The Role of Human Herpesvirus Type-6 (HHV-6) in Convulsions Seen in Children at Korle-Bu Teaching Hospital, Accra


Background: Since the isolation of HHV-6 in 1986, extensive investigation has revealed it to be ubiquitous and responsible for the majority of cases of a common febrile rash illness of infants known as roseola. Other clinical associations including seizure disorders, encephalitis and meningitis have also been stated in various publications. Objective: The aim of the study is to find out if there is any association between HHV-6 infection and the convulsions prevailing at the Child Health Department of the Korle-Bu Teaching Hospital, Accra-Ghana. Methods and Results: Children admitted into the Department of Child Health with episode of convulsions were recruited after informed consent had been sought from subjects. Cerebrospinal fluid (CSF) and Plasma were obtained from patients. PCR directed at the detection of the large tegument protein (LTP) gene in the SIE strain of the HHV-6 in Plasma and CSF from patients was done. The mean age of study subjects was 37.44 months with 53 (64.6%) being males. There was a significant relationship between the convulsions and fever (P < 0.05). Based on CSF characteristics gathered, viral infections may be the probable cause of the observed convulsions but not malaria or bacterial infections. None of the samples from the patients had evidence of HHV-6. Conclusion: The study was unable to establish HHV-6 infection in the CSF and Plasma of patients. What role if any HHV-6 has in convulsions seen in children or neurological diseases at large merits further studies. Other neurotropic viruses need to be investigated as possible causes for the convulsions.

Share and Cite:

Lennox-Mac, A. , Theophilus, A. , Eben, B. , Sagoe, K. , Kafintu-Kwashie, A. and Seshie, M. (2014) The Role of Human Herpesvirus Type-6 (HHV-6) in Convulsions Seen in Children at Korle-Bu Teaching Hospital, Accra. Open Journal of Medical Microbiology, 4, 77-89. doi: 10.4236/ojmm.2014.41009.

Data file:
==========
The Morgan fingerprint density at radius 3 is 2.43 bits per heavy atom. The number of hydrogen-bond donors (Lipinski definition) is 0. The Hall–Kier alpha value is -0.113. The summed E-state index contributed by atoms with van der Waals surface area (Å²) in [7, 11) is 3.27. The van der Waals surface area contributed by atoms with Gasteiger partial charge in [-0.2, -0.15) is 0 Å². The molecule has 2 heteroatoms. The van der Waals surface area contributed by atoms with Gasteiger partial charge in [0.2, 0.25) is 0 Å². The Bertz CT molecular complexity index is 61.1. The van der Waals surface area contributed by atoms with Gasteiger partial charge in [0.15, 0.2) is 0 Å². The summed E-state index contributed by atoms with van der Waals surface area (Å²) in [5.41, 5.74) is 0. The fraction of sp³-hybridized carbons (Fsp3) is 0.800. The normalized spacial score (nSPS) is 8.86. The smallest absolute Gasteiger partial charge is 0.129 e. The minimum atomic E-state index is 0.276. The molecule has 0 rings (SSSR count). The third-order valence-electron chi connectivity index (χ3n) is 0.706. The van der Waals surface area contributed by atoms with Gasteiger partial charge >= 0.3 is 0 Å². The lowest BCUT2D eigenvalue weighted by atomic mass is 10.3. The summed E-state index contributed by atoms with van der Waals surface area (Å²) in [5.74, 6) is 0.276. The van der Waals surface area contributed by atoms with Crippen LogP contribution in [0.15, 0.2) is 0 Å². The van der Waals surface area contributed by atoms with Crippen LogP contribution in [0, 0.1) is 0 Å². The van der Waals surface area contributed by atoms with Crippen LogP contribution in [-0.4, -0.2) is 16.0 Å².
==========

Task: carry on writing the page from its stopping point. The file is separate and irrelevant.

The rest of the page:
Conflicts of Interest

The authors declare no conflicts of interest.


[1] Brown, N.A., Sumaya, C.V., Liu, C.R., Ench, Y., Kovacs, A., Coronesi, M. and Kaplan, M.H. (1988) Fall in Human Herpesvirus-6 Seropositivity with Age. Lancet, 332, 396-397.
[2] Knowles, W.A. and Gardner, S.D. (1988) High Prevalence of Antibody to Human Herpesvirus-6 and Seroconversion Associated with Rash in Two Infants. Lancet, 332, 912-913.
[3] Suga, S., Yoshikawa, T., Asano, Y., Kajita, Y., Ozaki, T., Yazaki, T., Nakashima, T., Yamada, A., Challoner, P.B., Smith, K.T. and Parker, J.D. (1993) Clinical and Virological Analyses of 21 Infants with Exanthema Subitum (Roseola Infantum) and Central Nervous System Complication. Annals of Neurology, 33, 597-603.
[4] Asano, Y., Suga, S., Yoshiekawa, T., Yazaki, T. and Uchikawa, T. (1995) Clinical Features and Viral Excretion in an Infant with Primary Human Herpesvirus-7 Infection. Pediatrics, 95, 187-190.
[5] Pellet, P. and Roizman, B. (2007) Herpesviridae: A Brief Introduction. In: Howley, P., Ed., Fields Virology, 5th Edition, Lippincott, Philadelphia, 2480-2499.
[6] Caserta, M.T., Hall, C.B., Schnabel, K., CIntyre, K., Long, C., Costanzo, M., Dewhurst, S., Insel, R. and Epstein, L.G. (1994) Neuroinvasion and Persistence of Human Herpesvirus 6 in Children. The Journal of Infectious Diseases, 170, 1586-1589.
[7] Leach, C.T., Newton, E.R., McParlin, S. and Jenson, H.B. (1994) Human Herpesvirus-6 Infection of the Female Genital Tract. The Journal of Infectious Diseases, 169, 1281-1283.
[8] Okuno, T., Oishi, H., Hayashi, K., Nonogaki, M., Tanaka, K. and Yamanishi, K. (1995) Human Herpesviruses-6 and 7 in Cervixes of Pregnant Women. Journal of Clinical Microbiology, 33, 1968-1970.
[9] Campadelli-Fiume, G., Mirandola, P. and Menotti, L. (1999) Human Herpes Virus 6: An Emerging Pathogen. Emerging Infectious Diseases, 5.